SIBU (Jan 26): The long queues at police stations here today for the work-related travel permit during the Covid-19 Movement Control Order (MCO) period can be avoided if applications can be submitted online, applicants said.
Met at the Sungai Merah Police Station, Juliana Bolhari, 29, said she had to leave her house at 8am to stand in line in order to apply for the permit.
“If it is done online, I think this police permit application can be completed in less than five minutes,” she said.
The police today started accepting applications for the work-related travel permit for business under essential services after the Sibu Division Disaster Management Committee decided to enforce the permit from tomorrow to further reduce public movement here.
Sibu, which has seen a major spike in Covid-19 cases in recent weeks, has been placed under the MCO until Jan 29. The rest of Sarawak is under the Conditional Movement Control Order.
Another permit applicant, Thomas Nyanggau, 50, said the authorities should provide online applications to prevent the public from having to queue up at the police station and expose themselves to the virus.
“We do not blame anyone, but if done online, things like this are easier to do without having to leave home.
“I hope the authorities concerned will be more proactive in facilitating public affairs to apply for permits, thus reducing the risk of infection and transmission of the COVID-19 epidemic,” he said when met at the Sibu Central Police Station.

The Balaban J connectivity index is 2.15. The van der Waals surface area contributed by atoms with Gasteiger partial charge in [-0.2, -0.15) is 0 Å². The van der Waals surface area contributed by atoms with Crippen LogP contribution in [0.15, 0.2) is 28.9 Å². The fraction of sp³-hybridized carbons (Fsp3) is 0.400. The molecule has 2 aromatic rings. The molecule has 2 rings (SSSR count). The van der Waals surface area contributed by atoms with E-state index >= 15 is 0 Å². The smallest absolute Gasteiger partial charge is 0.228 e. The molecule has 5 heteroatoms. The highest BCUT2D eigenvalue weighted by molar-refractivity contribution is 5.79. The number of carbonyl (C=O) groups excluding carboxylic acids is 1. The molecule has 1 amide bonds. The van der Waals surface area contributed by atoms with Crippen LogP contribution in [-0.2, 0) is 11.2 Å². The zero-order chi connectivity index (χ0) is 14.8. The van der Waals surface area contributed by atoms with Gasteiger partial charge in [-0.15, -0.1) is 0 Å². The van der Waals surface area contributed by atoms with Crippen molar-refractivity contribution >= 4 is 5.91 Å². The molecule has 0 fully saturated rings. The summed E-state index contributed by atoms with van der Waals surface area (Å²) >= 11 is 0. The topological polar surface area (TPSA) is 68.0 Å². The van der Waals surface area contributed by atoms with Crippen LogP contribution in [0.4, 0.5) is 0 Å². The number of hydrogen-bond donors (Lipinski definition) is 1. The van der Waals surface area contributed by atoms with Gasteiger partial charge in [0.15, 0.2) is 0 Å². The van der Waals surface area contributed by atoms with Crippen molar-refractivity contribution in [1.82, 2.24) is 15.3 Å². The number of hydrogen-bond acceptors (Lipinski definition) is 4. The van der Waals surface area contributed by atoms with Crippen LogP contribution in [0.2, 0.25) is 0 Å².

Parti Bumi Kenyalang (PBK) Priscilla Lau also said in a statement today that she had gone to the Sibu Central Police Station at 9am but found it packed with people standing under the rain, some with umbrellas and some without.
“Next I rushed to Lanang Police Station and was again met with the same scene where the queue was snaking all over the car park. As in the CPS, here policemen were stationed all over standing in the rain trying to direct human traffic,” she said.
In the midst of this pandemic where social distancing and strategic lockdowns are being highlighted constantly, she pointed out she failed to see the logic in making it compulsory for police to be involved in this physical issuance of permits in order to go to work.
She opined that a simple letter from the employer of essential services given to the employee to show to policemen, if questioned, was sufficient.
“Or instead of physically cramming the police stations in Sibu with as many ‘bosses’ as possible, wouldn’t a simple letter or a simple form to be filled online?,” she asked.
“To put so many lives at risk (as there were no social distancing) just to satisfy the unreasonable need to physically apply for a police permit to work for three days truly is beyond comprehension.”
Lau hoped that if the MCO is extended in Sibu, the police permits would be automatically renewed without requiring applicants to resubmit their application.
Yesterday, Bukit Assek assemblywoman Irene Chang said in a post on her Facebook that she had contacted the Sibu Division Disaster Management Committee and proposed the permit application online.
“The police could also decide on applications to be approved or rejected online immediately. I hope this proposal with gets attention from the authorities, concerned”,” Chang said.